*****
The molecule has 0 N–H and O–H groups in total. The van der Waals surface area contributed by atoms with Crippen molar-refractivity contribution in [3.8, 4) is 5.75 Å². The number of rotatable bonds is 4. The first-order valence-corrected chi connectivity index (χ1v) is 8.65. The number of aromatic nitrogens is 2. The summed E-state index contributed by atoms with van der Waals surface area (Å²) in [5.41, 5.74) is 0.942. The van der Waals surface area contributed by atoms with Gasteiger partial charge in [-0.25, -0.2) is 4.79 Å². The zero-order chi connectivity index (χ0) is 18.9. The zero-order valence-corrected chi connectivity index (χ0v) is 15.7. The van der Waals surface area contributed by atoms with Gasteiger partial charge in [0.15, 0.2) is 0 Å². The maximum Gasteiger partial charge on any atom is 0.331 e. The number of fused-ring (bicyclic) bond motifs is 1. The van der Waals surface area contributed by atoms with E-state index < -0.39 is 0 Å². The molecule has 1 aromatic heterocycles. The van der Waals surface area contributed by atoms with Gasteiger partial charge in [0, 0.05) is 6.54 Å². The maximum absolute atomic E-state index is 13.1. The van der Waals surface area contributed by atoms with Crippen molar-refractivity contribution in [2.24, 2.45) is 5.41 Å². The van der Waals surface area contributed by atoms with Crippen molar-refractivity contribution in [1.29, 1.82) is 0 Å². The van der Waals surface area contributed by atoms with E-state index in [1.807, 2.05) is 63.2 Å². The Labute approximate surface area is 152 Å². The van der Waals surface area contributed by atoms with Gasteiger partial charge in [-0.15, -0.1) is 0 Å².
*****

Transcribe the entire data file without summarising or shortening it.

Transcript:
The molecule has 0 N–H and O–H groups in total. The van der Waals surface area contributed by atoms with Crippen molar-refractivity contribution in [3.8, 4) is 5.75 Å². The number of rotatable bonds is 4. The first-order valence-corrected chi connectivity index (χ1v) is 8.65. The number of aromatic nitrogens is 2. The summed E-state index contributed by atoms with van der Waals surface area (Å²) in [5.41, 5.74) is 0.942. The van der Waals surface area contributed by atoms with Gasteiger partial charge in [-0.25, -0.2) is 4.79 Å². The zero-order chi connectivity index (χ0) is 18.9. The zero-order valence-corrected chi connectivity index (χ0v) is 15.7. The van der Waals surface area contributed by atoms with Gasteiger partial charge in [0.15, 0.2) is 0 Å². The maximum Gasteiger partial charge on any atom is 0.331 e. The number of fused-ring (bicyclic) bond motifs is 1. The van der Waals surface area contributed by atoms with E-state index < -0.39 is 0 Å². The molecule has 1 aromatic heterocycles. The van der Waals surface area contributed by atoms with Gasteiger partial charge in [0, 0.05) is 6.54 Å². The maximum absolute atomic E-state index is 13.1. The van der Waals surface area contributed by atoms with Crippen molar-refractivity contribution in [2.24, 2.45) is 5.41 Å². The van der Waals surface area contributed by atoms with Crippen molar-refractivity contribution in [1.29, 1.82) is 0 Å². The van der Waals surface area contributed by atoms with E-state index in [1.807, 2.05) is 63.2 Å². The Labute approximate surface area is 152 Å². The van der Waals surface area contributed by atoms with Gasteiger partial charge in [-0.15, -0.1) is 0 Å².